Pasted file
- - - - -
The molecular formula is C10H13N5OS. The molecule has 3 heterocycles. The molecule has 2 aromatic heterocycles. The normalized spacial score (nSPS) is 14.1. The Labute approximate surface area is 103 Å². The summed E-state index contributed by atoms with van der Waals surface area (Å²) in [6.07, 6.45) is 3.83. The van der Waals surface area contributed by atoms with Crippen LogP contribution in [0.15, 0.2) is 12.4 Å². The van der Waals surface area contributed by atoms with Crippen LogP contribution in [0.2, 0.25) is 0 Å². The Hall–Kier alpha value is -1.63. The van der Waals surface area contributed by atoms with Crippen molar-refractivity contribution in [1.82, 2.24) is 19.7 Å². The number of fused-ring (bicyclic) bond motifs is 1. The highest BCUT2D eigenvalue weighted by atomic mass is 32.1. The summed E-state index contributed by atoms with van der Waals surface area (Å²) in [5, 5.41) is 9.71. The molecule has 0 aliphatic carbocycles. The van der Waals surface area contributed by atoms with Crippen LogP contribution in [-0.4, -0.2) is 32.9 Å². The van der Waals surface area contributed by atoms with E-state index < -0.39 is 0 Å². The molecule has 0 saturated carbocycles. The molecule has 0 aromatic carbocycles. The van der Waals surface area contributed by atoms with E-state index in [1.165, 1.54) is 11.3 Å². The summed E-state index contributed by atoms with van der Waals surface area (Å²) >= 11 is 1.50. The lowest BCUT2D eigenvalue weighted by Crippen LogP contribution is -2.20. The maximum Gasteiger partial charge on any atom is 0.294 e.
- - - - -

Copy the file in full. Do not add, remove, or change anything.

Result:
The molecular formula is C10H13N5OS. The molecule has 3 heterocycles. The molecule has 2 aromatic heterocycles. The normalized spacial score (nSPS) is 14.1. The Labute approximate surface area is 103 Å². The summed E-state index contributed by atoms with van der Waals surface area (Å²) in [6.07, 6.45) is 3.83. The van der Waals surface area contributed by atoms with Crippen LogP contribution in [0.15, 0.2) is 12.4 Å². The van der Waals surface area contributed by atoms with Crippen LogP contribution in [0.2, 0.25) is 0 Å². The Hall–Kier alpha value is -1.63. The van der Waals surface area contributed by atoms with Crippen molar-refractivity contribution in [1.82, 2.24) is 19.7 Å². The number of fused-ring (bicyclic) bond motifs is 1. The highest BCUT2D eigenvalue weighted by atomic mass is 32.1. The summed E-state index contributed by atoms with van der Waals surface area (Å²) in [5, 5.41) is 9.71. The molecule has 0 aliphatic carbocycles. The van der Waals surface area contributed by atoms with Crippen LogP contribution in [-0.4, -0.2) is 32.9 Å². The van der Waals surface area contributed by atoms with E-state index < -0.39 is 0 Å². The molecule has 0 saturated carbocycles. The molecule has 0 aromatic carbocycles. The van der Waals surface area contributed by atoms with E-state index in [1.165, 1.54) is 11.3 Å². The summed E-state index contributed by atoms with van der Waals surface area (Å²) >= 11 is 1.50. The lowest BCUT2D eigenvalue weighted by Crippen LogP contribution is -2.20. The maximum Gasteiger partial charge on any atom is 0.294 e.